Having taught college myself for the past six years, I have to disagree with your projections. Yes, there is some course content that could be covered online, and when I was a student I took one online course (rather useless, as it turned out), and several of my other professors offered copious online resources for independent learning. Now that I’m on the other side of the desk, I also make good resources available to my students, but quite frankly nothing can replace conscientious hard work, let alone class discussion. And even when I do put stuff online, a very small percentage of my students rely on it, since they know I cover most of the important material in lecture.
Perhaps more to the point, putting a class online doesn’t drive costs down anywhere near the “tens of dollars a unit” that you suggest. Instructor salaries are roughly the same for online and in-person courses, and while class management software isn’t quite as expensive as physical classroom buildings, the college still has to invest a lot in infrastructure, bandwidth, etc. It’s simply not true that an online course consists of a few static HTML pages followed by “click here to take the final exam”!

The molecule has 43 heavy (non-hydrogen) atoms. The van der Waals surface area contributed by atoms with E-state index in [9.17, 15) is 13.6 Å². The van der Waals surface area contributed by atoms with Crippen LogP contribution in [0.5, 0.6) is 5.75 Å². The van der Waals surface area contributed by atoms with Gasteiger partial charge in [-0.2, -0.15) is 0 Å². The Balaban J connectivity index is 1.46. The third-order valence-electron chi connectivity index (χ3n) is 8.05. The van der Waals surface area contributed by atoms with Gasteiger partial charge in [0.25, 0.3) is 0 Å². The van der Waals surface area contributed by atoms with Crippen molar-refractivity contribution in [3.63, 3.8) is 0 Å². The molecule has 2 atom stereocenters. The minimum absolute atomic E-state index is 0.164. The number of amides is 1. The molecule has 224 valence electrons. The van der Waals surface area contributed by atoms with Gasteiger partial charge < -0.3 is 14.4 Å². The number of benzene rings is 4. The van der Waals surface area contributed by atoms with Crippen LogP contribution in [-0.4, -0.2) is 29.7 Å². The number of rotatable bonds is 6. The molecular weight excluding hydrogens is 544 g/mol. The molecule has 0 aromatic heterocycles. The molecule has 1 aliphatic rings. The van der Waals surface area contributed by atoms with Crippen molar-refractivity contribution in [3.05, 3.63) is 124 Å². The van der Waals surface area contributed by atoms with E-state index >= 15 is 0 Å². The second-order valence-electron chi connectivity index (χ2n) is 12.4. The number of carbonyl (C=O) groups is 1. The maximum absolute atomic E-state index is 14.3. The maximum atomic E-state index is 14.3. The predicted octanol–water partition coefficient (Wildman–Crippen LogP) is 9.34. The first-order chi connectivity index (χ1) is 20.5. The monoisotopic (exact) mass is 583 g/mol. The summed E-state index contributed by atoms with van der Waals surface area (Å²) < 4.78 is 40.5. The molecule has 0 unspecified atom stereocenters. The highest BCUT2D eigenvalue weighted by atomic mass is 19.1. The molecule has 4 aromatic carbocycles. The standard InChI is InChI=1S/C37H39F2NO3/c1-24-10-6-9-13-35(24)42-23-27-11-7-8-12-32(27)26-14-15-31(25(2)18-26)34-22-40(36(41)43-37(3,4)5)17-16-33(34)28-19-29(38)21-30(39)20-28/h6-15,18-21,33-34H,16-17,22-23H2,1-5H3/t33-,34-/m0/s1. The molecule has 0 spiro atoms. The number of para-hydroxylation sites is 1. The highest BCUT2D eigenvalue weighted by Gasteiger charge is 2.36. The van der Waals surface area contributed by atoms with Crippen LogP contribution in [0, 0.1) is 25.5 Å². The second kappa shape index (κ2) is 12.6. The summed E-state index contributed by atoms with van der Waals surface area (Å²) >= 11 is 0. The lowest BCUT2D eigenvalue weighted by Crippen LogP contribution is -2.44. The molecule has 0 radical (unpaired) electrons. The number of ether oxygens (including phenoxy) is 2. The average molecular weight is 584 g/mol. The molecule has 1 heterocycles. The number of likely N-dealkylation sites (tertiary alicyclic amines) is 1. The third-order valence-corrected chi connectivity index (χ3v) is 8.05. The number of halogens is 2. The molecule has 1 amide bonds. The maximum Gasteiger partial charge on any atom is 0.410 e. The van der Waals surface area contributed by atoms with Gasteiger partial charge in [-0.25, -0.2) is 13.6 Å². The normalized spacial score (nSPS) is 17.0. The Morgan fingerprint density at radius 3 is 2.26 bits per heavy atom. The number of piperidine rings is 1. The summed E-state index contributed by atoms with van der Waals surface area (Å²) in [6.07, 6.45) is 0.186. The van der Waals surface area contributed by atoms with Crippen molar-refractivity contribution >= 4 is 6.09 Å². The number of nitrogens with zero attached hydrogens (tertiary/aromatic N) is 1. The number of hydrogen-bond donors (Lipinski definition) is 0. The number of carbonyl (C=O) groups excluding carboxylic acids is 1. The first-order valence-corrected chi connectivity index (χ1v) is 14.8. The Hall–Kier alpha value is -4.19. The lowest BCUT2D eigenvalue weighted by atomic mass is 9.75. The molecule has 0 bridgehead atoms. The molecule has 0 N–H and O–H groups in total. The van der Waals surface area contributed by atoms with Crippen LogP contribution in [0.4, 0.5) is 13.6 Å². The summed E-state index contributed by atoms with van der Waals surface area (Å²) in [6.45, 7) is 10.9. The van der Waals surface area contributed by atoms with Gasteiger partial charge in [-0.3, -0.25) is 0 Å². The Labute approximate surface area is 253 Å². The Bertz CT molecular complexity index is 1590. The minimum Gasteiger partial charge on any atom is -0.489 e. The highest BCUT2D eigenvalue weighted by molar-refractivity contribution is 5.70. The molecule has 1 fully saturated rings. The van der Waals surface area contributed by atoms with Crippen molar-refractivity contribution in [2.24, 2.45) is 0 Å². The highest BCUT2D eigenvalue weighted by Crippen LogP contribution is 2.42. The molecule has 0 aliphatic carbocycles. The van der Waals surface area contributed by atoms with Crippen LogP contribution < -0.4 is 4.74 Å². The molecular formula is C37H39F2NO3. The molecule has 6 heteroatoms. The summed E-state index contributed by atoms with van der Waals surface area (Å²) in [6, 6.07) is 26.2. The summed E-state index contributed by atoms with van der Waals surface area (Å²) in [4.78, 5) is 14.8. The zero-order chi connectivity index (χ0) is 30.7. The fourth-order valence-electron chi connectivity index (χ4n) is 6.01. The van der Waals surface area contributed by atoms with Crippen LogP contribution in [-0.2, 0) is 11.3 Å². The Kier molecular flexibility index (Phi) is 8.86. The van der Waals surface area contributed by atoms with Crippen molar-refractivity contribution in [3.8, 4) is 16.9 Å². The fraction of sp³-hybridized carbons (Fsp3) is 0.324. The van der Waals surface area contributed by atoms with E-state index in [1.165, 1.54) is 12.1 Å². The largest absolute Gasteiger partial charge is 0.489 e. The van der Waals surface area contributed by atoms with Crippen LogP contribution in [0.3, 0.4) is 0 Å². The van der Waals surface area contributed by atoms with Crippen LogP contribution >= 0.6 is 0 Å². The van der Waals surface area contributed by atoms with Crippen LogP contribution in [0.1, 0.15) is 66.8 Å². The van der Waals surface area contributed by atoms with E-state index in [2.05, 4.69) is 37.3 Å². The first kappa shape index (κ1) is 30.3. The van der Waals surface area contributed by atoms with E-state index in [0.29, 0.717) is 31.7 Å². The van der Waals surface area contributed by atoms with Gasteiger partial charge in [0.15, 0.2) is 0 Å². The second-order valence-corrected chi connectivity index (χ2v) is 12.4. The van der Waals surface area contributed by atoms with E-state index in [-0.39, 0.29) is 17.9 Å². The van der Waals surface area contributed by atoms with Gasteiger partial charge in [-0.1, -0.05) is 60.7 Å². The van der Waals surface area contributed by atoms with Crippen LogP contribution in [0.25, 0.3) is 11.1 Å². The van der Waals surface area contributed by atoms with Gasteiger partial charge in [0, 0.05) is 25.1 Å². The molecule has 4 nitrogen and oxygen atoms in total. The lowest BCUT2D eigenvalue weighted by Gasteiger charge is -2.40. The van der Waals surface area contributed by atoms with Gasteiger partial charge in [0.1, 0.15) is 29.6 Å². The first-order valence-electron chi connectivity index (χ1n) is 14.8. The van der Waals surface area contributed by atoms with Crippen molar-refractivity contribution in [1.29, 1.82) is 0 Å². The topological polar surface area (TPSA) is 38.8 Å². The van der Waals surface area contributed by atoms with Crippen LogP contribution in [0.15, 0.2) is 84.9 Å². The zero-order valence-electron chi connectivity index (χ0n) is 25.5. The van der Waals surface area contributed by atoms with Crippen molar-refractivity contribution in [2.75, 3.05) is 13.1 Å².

Under my proposal, You'd be out of a job. Isn't that true?
Inasmuch as you are one of those who benefits from the high cost of education, I don't see how you can look at this objectively. The fact of the matter is that very few students actually participate in live classroom discussion and an online undergraduate course could be viewed by thousands of students at a time, thus significantly reducing the cost of a worthless liberal arts degree.
As xzins and I pointed out, we both learned more in our online discussions on theology in the Free Republic Religion Forum than he learned in all his college courses leading to his advanced theology degree. If college were online and the discussions were set up like Free Republic, then I think we could make an undergraduate degree something that NOBODY would have to go into debt to obtain.
Tell me, what was your undergraduate degree in, and what did you learn that you could not have learned in an online environment much cheaper?